Study: Employees Are the Key to Industry Growth

Study: Employees Are the Key to Industry Growth

The theme for the energy industry in 2014 is global economic growth, and how the industry will accomplish this goal is through its talent. But this year in business will find it increasingly difficult to attract, retain and develop their talent. Skills gaps, rising costs and tougher competition will define the energy industry’s barriers to growth this year, according to a report conducted by DNV GL.

A shortage of skilled professionals is a top worry for all regions, the report, Challenging Climates: The Outlook for the Oil and Gas Industry in 2014, noted, but especially in regions where manpower isn’t lacking but the necessary skills set is.

“This year, for the first time in more than five years, employees are in charge,” noted Josh Bersin, principle and founder of Bersin by Deloitte, in his predictions report. “High-performing employees will start to exert control. Top people with key skills (engineering, math, life sciences, and energy) will be in short supply.”

This skills shortage hinders the industry from growing. One way of improving productivity is by maximizing the skills and contributions of people in the workplace, which in turn improves organizational performance.

“You must expand your sourcing and recruiting to a global level. Locate work where you can best find talent. And build talent networks which attract people around the world,” noted Bersin.

“In order to hang onto skilled workers, international oil and gas companies are recruiting more permanent staff than ever before and this is a trend we expect to continue in 2014,” said Dane Groeneveld, regional director for North America at NES Global Talent to Rigzone.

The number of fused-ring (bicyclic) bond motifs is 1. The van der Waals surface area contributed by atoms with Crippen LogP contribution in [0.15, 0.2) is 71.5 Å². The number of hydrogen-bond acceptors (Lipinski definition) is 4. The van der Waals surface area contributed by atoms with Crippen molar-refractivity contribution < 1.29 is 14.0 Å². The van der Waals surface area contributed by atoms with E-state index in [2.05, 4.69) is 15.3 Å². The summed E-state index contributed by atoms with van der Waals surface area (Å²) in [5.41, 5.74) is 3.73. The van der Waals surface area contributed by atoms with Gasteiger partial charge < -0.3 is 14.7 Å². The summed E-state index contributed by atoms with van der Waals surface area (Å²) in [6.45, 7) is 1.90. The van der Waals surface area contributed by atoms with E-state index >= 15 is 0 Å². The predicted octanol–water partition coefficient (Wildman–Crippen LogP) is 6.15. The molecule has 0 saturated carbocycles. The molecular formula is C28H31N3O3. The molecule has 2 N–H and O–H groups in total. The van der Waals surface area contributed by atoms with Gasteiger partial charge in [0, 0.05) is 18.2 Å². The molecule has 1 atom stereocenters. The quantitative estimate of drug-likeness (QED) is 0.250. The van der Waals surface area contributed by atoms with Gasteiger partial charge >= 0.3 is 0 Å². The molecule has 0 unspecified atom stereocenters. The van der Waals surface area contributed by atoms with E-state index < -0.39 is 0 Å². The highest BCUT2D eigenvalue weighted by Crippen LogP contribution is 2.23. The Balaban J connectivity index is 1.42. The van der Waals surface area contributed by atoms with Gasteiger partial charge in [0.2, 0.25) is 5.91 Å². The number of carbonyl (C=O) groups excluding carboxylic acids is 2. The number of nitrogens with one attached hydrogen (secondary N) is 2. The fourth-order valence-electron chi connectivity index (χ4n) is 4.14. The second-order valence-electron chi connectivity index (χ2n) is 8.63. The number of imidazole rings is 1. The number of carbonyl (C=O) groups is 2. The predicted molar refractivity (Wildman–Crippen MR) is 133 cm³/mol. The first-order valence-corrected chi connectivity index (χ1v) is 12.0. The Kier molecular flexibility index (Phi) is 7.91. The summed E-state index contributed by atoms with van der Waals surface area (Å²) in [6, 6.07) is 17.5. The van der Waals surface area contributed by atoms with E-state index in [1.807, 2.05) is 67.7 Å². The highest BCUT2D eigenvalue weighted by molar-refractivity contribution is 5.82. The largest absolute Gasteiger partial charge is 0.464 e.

Nearly a fifth (18 percent) of survey respondents in DNV GL’s report agree that the prospects for growth in 2014 are less certain than they were last year, and a further 38 percent say they are unsure, with all regions worrying about the shortage of skilled professionals in the industry. Around 47 percent of respondents consider this the top barrier to growth, as it was in 2013, according to the report.


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Generated by readers, the comments included herein do not reflect the views and opinions of Rigzone. All comments are subject to editorial review. Off-topic, inappropriate or insulting comments will be removed.
hakim | Apr. 1, 2014
I want just say if someone is mechanically minded maybe that means more chance to get on with engineers than with psychologists, the assessment process should stay as close as possible to the role nature, in other words, we neednít be fluent with hard notions (hard science: electromagnetism, thermodynamic, quantum theory. Etc.) if we are destined for soft job and the opposite is equivalent. More assessment doesnít equal more efficiency but, perhaps more rational assessment and less judgement could be better.

Outlaw | Feb. 6, 2014
We have a lot of young people and people that have never worked hard in there life.That are now starting in the oil and gas game.God help us!


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